Chris Chibnall, I applaud you! You knocked another one right out of the park for me, and for that I thank you.
Chibnall has a way of writing Amy and Rory that reminds all of us why we fell in love with the Ponds in the first place. They are made human, and they’re made important, the way the Doctor sees them. Although, I also have to curse Chibnall, because it looks like next week my heart is going to be ripped out of my chest and stomped on repeatedly. Well, let’s just focus on the good times and talk about “The Power of Three”. (Spoilers, Sweetie…)
The Power of Three focuses on the forever-changed lives of Amy and Rory. They’re in their 30s now, and the Doctor’s visits are becoming fewer and farther between. They’re finding themselves committing to future engagements and full time careers. They’ve built up a life in Ledworth and are starting to really enjoy it. Then the Slow Invasion begins and it rocks their worlds. The Doctor comes back to stay with the Ponds for a while, to observe the mysterious cubes popping up all over Earth. UNIT pops by, with the Brigadier’s daughter, Kate Stewart (Jemma Redgrave) heading up the investigation. After months of inactivity the cubes scan the globe and and the Shakri (an intergalactic pest control service, from what I understand) begin their attack to purge the universe of the human race. The Doctor and his Ponds save the day, and learn the true value of the power of three.
First things first. I love the nods to classic Who, I truly do, but if you’ve got UNIT, where the hell is Martha Jones? Just give us what we want, Moffat. We want Martha; we want her to meet this new version of her Doctor; we want to see them fight together. (We also want Mickey, because he’s awesome.)
Now that’s out of the way, let’s talk about Brian. Mark Williams does a magnificent job as Rory’s father. He’s kind, caring, diligent, and patient. The apple didn’t fall very far from the tree (they’re both very good at looking after cubes). I am really enjoying his character, and I’m really quite sad that this is most likely the last we’ll see of him. Many of his lines were very obviously used to set up the departure of the Ponds, which Moffat has guaranteed will “rip out your hearts”. I feel like it’s not very often we see a dad like Brian Williams on television. He’s got very motherly qualities to him that really break the mold of the stoic father. He adores his son and daughter-in-law, and I think Chibnall has used him brilliantly as the audience stand-in. He sees the Doctor’s adventures as we see them, and views Amy and Rory as we view them.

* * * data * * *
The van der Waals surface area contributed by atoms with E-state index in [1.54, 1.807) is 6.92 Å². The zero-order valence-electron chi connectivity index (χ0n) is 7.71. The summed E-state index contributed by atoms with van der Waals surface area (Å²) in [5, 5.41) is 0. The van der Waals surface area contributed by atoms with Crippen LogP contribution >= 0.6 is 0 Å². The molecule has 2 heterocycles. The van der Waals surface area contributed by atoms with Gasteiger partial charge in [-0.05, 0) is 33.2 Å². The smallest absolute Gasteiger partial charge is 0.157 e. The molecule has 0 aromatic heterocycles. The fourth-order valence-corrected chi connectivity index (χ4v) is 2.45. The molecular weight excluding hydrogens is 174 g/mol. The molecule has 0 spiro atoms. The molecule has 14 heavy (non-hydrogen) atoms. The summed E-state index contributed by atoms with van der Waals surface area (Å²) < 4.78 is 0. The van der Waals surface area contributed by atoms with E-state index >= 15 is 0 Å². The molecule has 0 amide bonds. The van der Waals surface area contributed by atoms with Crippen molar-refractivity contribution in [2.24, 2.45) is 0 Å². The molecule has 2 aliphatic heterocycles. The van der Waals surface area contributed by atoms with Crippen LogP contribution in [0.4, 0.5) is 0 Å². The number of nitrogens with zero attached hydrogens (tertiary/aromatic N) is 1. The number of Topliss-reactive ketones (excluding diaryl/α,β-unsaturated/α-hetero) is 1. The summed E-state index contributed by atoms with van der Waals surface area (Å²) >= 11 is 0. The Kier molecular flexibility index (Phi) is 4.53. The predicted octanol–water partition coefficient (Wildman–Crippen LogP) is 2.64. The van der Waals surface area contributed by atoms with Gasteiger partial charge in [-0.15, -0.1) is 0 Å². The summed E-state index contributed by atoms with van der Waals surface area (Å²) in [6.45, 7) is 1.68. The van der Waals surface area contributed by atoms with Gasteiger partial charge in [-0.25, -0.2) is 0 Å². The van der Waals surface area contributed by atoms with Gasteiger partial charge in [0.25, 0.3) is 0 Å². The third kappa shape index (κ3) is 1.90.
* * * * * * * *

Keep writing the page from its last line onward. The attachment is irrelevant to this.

On to the Ponds. Again, I love how well they were utilized in this episode, and it was enjoyable getting to look at their lives without the Doctor. I definitely approve of Amy as a travel writer. That makes sense! I also must commend the BBC Makeup Department, as they’ve managed to very subtly and accurately age Arthur Darvill and Karen Gillan. Arthur is actually 30, but Karen is 24, and they managed to make her look more mature and just slightly older.
Anyway, as I think we all could tell, this episode was a setup for next week’s “The Angels Take Manhattan” – is that a Muppets reference? – and the impending gut wrenching departure of the Ponds. I had already heard all the buzz, but when Brian asked the Doctor to make sure that his kids are kept safe, I knew at that moment that at least one of them is going to die. (At which point I will be flying to London to personally pee on everything Steven Moffat loves.)
Moffat hasn’t treated them very well, but dammit, I love Amy and Rory. Not only are they played by incredibly sweet and charismatic actors who are too charming not to love, the Ponds are good people. It’s hard not to fall in love with companions who’ve been around this long! I assure you, next week I will most likely be inconsolable.
What did you think of “The Power of Three”? Let me know in the comments!
Until next week, when all of Tumblr and I explode the Internet with Pond Feels.